African Art Outlook for December

African Art Outlook for December

Posted in Events

As interest in contemporary African art continues to grow, we identified several events that are worth visiting in December. From Cape Town to Casablanca, we’ve got you covered with a quick guide of what to discover this month. So, we’ve rounded up our favorite events of December featuring African and Africa related art practices and projects.


Nolan Oswald Dennis: No Conciliation is Possible (working diagram) is still on view at the Center for Contemporary Arts in Berlin, Germany until December 14, 2022

In Nolan Oswald Dennis’s No Conciliation is Possible (working diagram), a diagram traces the non-linear account of the terrible historical negotiation between antagonistic readings of the meaning and significance of colonial compensation. Readings that oscillate between notions of repair and punishment, healing and trauma, payment and silence, memorialization and forgetting, forgiveness and guilt. These ideas are parsed through a network of complementary systems, such as dreams; dignity; memory; ecology; embodied trauma; representation and the metaphysics of healing. The diagram is shown as a mind map wallpaper in the tradition of the map room, where the wall map functions as a critical backdrop for a certain kind of world-thinking.

António Ole: e… o lixo vai?! is still on view at .insofar gallery in Lisboa, Portugal until December 17, 2022

In a brief contextualisation of the landscape in which António Ole’s work takes place, it is worth recalling some social, cultural and political moments that started in the twentieth century and had significant repercussions in Africa. The first movement for the valorization of Black Culture appeared in the USA with the Harlem Renaissance (1918), which had close involvement in organizations related to Civil Rights and Reform. It was followed by other movements such as Pan-Africanism, Pan-Arabism, the Black Arts Movement, the Black Panther Party, Black Feminism, and even the controversial Afro French-Caribbean Negritude movement, all of which contributed towards notions of representation and definition of Black identity; an epoch of effervescent change.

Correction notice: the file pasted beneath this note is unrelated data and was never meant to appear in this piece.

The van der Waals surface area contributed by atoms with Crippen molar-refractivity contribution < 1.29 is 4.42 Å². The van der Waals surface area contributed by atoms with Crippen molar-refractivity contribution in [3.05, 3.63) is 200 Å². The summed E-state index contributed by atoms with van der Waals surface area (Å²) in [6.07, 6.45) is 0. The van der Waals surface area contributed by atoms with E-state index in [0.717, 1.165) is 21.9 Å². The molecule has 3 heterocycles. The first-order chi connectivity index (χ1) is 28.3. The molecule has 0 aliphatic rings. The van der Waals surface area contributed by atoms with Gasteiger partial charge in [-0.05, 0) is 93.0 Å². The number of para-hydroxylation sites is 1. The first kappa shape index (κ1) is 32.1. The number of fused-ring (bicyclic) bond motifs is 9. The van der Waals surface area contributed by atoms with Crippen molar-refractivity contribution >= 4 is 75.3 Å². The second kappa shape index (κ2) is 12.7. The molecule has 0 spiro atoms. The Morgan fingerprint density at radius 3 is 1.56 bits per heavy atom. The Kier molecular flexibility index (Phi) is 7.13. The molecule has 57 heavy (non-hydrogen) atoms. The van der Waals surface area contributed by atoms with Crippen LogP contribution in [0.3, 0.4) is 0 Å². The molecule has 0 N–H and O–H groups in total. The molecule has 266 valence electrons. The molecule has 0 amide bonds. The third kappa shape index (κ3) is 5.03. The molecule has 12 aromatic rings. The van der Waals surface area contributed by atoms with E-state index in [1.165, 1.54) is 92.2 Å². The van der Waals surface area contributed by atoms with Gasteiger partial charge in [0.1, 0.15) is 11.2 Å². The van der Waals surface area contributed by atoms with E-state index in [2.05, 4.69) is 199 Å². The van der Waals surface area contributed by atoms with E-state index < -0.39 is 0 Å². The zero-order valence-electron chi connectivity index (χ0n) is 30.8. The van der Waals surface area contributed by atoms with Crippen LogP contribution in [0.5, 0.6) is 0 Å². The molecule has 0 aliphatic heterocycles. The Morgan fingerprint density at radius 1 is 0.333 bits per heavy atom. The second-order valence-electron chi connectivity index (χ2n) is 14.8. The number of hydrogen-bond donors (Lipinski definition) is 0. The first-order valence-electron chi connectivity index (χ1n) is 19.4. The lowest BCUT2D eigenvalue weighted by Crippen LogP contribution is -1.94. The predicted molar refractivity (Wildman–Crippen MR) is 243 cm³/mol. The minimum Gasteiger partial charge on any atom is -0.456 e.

Kehinde Wiley is still on view at the Musée d’Orsay in Paris, France until January 8, 2023

As an extension of the Kehinde Wiley exhibition, organized at the Fondazione Giorgio Cini during the 59th Venice Biennale, the Musée d’Orsay is displaying three monumental works by the artist within its walls. In the nave of the museum is Kehinde Wiley’s magnificent monumental bronze sculpture of a young man collapsed across the saddle of a galloping horse. Another sculpture portrays a resting male figure with ivy meandering over his body. The pose is duplicated in a richly detailed painting of a figure clad in a Louis Vuitton top, jeans, and white Nike sneakers, lying upon a rock in a landscape. Through revisiting stereotypes of Western art, Wiley majestically re-contextualizes classic pictorial forms while dwelling on violence, suffering and peacefulness.

Grada Kilomba: A World of Illusions is still on view at the Norval Foundation Gallery 1 in Cape Town, South Africa until January 9, 2023

Using performance, music and dynamic scenography, Grada Kilomba creates extraordinary poetic images to explore questions of race, gender and identity. This will be the first time the trilogy A World of Illusions (2017-2019) is shown in Africa, following earlier installations at various international events. With her trilogy, Kilomba radically reinterprets ancient Greek myths that are usually presented to us as being universal, and delivers new, subversive narratives. She stages the characters of Narcissus and Echo, Oedipus and Antigone, combining performance, theatre, choreography and music, giving body, voice and form to her own critical writing. Drawing inspiration from oral African traditions, the artist takes on the role of a contemporary Griot, a storyteller who lets the classic tales speak directly to the current political issues.


5th Casablanca Biennale is still open at various locations in Casablanca, Morocco until December 17, 2022

After an interruption caused by the global pandemic, the International Biennale of Casablanca announce the gradual resumption of its curatorial programme. Entitled The Words Create Images, the fifth edition remains under the artistic direction of Christine Eyene, assisted by Selma Naguib (Morocco), Patrick Nzazi Kiama (Democratic Republic of Congo/France) and Juste Constant Onana Amougui (Cameroon). Also joining the organising team is Jacques-Antoine Gannat (Morocco) who will develop the biennale’s new international partnerships. The biennale’s activities resumed end of March with a research trip by Austrian artist Oliver Ressler who is creating a new film commissioned in collaboration with Phileas – A Fund for Contemporary Art. Current preparations for the new incubation programme starting in July include a participatory research workshop as part of Berlin-based artist Ali El Darsa’s new commission, an art community meeting in Casablanca, and residencies at IFITRY in the Essaouira region.


Posted in Events  |  December 03, 2022